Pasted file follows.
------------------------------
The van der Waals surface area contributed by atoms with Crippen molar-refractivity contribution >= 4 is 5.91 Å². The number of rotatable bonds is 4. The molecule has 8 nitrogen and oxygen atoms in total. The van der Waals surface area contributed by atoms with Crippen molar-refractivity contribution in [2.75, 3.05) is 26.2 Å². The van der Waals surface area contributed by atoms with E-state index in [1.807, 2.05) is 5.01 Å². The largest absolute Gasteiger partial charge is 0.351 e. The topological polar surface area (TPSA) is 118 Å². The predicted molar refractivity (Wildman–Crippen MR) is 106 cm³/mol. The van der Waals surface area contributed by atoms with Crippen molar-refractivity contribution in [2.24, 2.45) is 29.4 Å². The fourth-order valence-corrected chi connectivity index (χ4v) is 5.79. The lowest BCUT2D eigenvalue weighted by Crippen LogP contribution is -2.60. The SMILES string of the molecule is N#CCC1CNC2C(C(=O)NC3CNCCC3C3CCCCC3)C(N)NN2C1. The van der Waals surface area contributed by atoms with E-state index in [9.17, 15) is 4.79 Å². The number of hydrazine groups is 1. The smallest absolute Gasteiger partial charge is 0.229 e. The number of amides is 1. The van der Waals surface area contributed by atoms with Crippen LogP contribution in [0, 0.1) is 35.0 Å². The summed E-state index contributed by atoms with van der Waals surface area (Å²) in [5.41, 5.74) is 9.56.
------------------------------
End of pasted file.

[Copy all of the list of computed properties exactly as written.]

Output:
The van der Waals surface area contributed by atoms with Crippen molar-refractivity contribution >= 4 is 5.91 Å². The number of rotatable bonds is 4. The molecule has 8 nitrogen and oxygen atoms in total. The van der Waals surface area contributed by atoms with Crippen molar-refractivity contribution in [2.75, 3.05) is 26.2 Å². The van der Waals surface area contributed by atoms with E-state index in [1.807, 2.05) is 5.01 Å². The largest absolute Gasteiger partial charge is 0.351 e. The topological polar surface area (TPSA) is 118 Å². The predicted molar refractivity (Wildman–Crippen MR) is 106 cm³/mol. The van der Waals surface area contributed by atoms with Crippen molar-refractivity contribution in [2.24, 2.45) is 29.4 Å². The fourth-order valence-corrected chi connectivity index (χ4v) is 5.79. The lowest BCUT2D eigenvalue weighted by Crippen LogP contribution is -2.60. The SMILES string of the molecule is N#CCC1CNC2C(C(=O)NC3CNCCC3C3CCCCC3)C(N)NN2C1. The van der Waals surface area contributed by atoms with E-state index in [9.17, 15) is 4.79 Å². The number of hydrazine groups is 1. The smallest absolute Gasteiger partial charge is 0.229 e. The number of amides is 1. The van der Waals surface area contributed by atoms with Crippen LogP contribution in [0, 0.1) is 35.0 Å². The summed E-state index contributed by atoms with van der Waals surface area (Å²) in [5.41, 5.74) is 9.56.